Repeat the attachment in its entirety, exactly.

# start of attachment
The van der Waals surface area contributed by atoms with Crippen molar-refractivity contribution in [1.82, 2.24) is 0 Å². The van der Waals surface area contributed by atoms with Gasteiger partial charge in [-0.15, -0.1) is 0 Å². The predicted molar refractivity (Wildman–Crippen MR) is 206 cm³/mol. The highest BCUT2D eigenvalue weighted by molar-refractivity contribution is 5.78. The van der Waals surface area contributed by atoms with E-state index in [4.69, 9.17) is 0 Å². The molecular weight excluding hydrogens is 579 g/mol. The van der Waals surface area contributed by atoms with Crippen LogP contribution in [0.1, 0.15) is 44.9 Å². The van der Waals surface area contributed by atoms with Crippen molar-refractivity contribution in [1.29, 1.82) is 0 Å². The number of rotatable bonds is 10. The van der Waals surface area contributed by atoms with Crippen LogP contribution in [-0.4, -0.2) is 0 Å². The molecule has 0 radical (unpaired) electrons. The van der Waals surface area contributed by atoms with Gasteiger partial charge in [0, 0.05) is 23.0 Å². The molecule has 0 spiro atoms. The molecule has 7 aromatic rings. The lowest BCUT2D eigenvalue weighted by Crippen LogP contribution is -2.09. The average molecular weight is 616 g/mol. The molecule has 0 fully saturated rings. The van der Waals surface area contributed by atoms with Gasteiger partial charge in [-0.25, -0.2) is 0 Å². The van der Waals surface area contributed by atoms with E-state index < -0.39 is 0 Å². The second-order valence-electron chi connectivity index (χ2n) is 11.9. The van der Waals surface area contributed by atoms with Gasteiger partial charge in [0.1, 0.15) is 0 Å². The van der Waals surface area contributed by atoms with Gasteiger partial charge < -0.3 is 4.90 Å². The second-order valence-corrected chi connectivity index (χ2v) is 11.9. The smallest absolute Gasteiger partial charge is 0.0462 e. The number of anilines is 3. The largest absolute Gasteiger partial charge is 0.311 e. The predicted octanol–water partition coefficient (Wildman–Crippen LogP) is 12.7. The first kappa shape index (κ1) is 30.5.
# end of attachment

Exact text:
The van der Waals surface area contributed by atoms with Crippen molar-refractivity contribution in [1.82, 2.24) is 0 Å². The van der Waals surface area contributed by atoms with Gasteiger partial charge in [-0.15, -0.1) is 0 Å². The predicted molar refractivity (Wildman–Crippen MR) is 206 cm³/mol. The highest BCUT2D eigenvalue weighted by molar-refractivity contribution is 5.78. The van der Waals surface area contributed by atoms with E-state index in [4.69, 9.17) is 0 Å². The molecular weight excluding hydrogens is 579 g/mol. The van der Waals surface area contributed by atoms with Crippen LogP contribution in [0.1, 0.15) is 44.9 Å². The van der Waals surface area contributed by atoms with Crippen molar-refractivity contribution in [1.29, 1.82) is 0 Å². The number of rotatable bonds is 10. The van der Waals surface area contributed by atoms with Crippen LogP contribution in [-0.4, -0.2) is 0 Å². The molecule has 0 radical (unpaired) electrons. The van der Waals surface area contributed by atoms with Gasteiger partial charge in [0, 0.05) is 23.0 Å². The molecule has 0 spiro atoms. The molecule has 7 aromatic rings. The lowest BCUT2D eigenvalue weighted by Crippen LogP contribution is -2.09. The average molecular weight is 616 g/mol. The molecule has 0 fully saturated rings. The van der Waals surface area contributed by atoms with Gasteiger partial charge in [-0.25, -0.2) is 0 Å². The van der Waals surface area contributed by atoms with E-state index < -0.39 is 0 Å². The second-order valence-electron chi connectivity index (χ2n) is 11.9. The van der Waals surface area contributed by atoms with Gasteiger partial charge in [0.1, 0.15) is 0 Å². The van der Waals surface area contributed by atoms with Gasteiger partial charge < -0.3 is 4.90 Å². The second-order valence-corrected chi connectivity index (χ2v) is 11.9. The smallest absolute Gasteiger partial charge is 0.0462 e. The number of anilines is 3. The largest absolute Gasteiger partial charge is 0.311 e. The predicted octanol–water partition coefficient (Wildman–Crippen LogP) is 12.7. The first kappa shape index (κ1) is 30.5.